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There has been one death and nine people have been hospitalized, including two with kidney failure, CNN reported.
The CDC also said that cases have been reported in two more states, Maryland and New Jersey. Cases were previously reported in California, Connecticut, Illinois, Indiana, Michigan, Nebraska, New Hampshire, New York, Ohio, Pennsylvania, Vermont, Virginia and Washington.
All of the people in the outbreak began feeling ill between Nov. 15 and Dec. 12, about the same time that an E. coli outbreak began in Canada. That outbreak, which Canadian health officials declared over on Wednesday, affected 42 people. One of them died.
Canadian health officials linked the outbreak to romaine lettuce. The outbreak in the U.S. involves the same E. coli strain as the outbreak in Canada, but American officials haven't pinpointed the source of the U.S. outbreak, CNN reported.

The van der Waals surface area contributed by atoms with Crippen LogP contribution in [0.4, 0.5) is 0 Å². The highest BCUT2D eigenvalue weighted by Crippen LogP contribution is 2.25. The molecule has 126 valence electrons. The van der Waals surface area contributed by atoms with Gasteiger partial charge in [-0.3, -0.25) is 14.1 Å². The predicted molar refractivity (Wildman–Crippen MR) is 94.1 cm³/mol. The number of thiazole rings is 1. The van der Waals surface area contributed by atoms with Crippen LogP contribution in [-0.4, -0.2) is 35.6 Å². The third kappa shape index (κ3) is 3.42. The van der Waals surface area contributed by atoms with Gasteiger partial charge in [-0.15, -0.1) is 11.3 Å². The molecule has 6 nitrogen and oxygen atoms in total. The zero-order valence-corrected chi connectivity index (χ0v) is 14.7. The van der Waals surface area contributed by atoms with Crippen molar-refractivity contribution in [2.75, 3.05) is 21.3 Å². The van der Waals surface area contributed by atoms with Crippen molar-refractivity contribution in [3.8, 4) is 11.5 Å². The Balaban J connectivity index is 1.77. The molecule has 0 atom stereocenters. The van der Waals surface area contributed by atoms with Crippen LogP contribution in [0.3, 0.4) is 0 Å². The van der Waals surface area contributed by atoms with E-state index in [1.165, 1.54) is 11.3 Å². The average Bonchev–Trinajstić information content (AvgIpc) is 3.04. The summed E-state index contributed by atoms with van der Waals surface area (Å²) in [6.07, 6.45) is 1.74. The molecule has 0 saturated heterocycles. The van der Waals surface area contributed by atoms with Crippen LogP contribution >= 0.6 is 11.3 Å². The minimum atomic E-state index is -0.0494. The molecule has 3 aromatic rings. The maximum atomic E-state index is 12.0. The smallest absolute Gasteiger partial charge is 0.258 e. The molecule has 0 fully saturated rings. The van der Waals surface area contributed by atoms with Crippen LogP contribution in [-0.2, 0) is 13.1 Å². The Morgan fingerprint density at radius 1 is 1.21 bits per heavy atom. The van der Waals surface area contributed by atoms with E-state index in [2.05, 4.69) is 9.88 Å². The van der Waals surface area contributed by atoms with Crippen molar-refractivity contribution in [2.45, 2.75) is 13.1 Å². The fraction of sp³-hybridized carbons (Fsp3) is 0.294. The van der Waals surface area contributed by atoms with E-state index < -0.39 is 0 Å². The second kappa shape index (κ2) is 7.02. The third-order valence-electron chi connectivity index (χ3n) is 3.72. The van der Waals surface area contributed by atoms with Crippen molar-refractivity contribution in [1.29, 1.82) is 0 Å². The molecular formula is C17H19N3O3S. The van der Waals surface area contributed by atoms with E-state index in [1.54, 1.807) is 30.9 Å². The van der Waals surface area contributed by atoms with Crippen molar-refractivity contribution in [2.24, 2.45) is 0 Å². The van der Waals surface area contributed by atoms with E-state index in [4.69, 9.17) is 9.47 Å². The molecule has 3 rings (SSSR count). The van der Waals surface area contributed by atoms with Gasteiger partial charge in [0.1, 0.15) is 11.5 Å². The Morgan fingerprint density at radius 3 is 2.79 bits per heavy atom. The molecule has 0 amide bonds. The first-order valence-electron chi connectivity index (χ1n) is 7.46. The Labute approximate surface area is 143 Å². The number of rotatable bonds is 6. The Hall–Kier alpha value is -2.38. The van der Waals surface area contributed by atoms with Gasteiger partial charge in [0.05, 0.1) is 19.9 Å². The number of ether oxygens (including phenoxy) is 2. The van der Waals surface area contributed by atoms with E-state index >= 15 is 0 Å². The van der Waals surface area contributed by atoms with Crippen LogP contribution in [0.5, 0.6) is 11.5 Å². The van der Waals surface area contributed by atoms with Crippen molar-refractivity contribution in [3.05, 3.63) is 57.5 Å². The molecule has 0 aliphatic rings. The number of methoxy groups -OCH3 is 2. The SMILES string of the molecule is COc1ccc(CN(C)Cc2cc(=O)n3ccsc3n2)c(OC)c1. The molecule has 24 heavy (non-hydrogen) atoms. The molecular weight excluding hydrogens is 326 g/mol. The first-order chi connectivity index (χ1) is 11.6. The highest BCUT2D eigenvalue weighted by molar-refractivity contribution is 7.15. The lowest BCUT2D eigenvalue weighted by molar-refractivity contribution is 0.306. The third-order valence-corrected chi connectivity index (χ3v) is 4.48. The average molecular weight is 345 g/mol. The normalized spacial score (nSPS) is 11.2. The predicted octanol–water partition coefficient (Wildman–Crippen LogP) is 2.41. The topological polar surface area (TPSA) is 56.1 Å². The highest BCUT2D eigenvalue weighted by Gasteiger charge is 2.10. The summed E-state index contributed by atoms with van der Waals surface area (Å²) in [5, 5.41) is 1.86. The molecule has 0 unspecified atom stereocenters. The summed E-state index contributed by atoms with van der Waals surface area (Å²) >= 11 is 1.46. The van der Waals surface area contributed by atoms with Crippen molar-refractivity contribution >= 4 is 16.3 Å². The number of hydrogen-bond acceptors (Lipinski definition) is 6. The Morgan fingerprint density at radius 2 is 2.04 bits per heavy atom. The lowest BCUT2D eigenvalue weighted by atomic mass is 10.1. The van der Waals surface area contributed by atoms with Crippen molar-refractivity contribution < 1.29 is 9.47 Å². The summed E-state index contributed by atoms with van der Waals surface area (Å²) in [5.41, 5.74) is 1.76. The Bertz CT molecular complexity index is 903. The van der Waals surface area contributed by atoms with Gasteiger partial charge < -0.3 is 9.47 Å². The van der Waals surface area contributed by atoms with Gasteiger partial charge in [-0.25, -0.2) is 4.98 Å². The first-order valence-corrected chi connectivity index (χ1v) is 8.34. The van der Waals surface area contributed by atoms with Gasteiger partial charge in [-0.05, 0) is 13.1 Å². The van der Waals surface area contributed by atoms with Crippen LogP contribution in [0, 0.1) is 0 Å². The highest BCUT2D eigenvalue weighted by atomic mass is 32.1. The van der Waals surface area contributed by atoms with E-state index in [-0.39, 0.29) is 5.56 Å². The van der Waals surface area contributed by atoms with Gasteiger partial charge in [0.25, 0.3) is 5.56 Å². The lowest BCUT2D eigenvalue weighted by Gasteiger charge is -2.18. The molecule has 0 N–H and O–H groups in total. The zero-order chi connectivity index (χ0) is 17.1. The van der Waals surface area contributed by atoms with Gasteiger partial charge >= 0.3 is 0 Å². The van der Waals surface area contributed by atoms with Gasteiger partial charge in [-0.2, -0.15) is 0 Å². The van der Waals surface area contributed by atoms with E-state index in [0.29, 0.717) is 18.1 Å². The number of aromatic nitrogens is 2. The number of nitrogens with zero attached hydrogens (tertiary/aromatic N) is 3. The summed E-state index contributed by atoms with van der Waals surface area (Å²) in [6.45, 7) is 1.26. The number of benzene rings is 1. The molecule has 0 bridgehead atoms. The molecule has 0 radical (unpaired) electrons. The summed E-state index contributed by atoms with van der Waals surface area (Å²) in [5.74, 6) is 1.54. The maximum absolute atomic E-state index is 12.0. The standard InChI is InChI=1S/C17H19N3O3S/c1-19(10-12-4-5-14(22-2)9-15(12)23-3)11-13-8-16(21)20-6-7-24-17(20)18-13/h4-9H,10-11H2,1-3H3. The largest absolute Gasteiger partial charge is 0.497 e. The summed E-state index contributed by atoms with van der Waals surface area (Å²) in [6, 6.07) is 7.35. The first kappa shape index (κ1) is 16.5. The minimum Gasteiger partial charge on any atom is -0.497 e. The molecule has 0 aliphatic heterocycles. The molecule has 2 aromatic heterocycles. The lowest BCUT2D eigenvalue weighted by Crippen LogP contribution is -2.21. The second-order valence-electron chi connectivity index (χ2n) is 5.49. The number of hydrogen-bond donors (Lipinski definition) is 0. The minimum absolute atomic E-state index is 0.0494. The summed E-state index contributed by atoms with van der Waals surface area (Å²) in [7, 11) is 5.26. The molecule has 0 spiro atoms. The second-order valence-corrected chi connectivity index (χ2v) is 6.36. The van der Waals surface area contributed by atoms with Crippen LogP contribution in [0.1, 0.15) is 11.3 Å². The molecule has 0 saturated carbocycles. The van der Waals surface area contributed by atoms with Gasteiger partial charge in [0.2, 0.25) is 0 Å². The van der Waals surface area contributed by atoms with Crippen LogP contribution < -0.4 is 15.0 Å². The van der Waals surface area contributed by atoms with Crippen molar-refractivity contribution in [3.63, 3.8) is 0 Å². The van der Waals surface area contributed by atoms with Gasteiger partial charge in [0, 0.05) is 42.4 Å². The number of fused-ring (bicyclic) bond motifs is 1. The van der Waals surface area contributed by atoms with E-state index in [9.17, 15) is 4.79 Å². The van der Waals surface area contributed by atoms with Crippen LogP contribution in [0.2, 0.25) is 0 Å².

"The likely source of the outbreak in the United States appears to be leafy greens, but officials have not specifically identified a type of leafy greens eaten by people who became ill," the CDC said Wednesday.
The agency also said the U.S. outbreak may soon be over.
"Leafy greens typically have a short shelf life, and since the last illness started a month ago, it is likely that contaminated leafy greens linked to this outbreak are no longer available for sale," according to the CDC.
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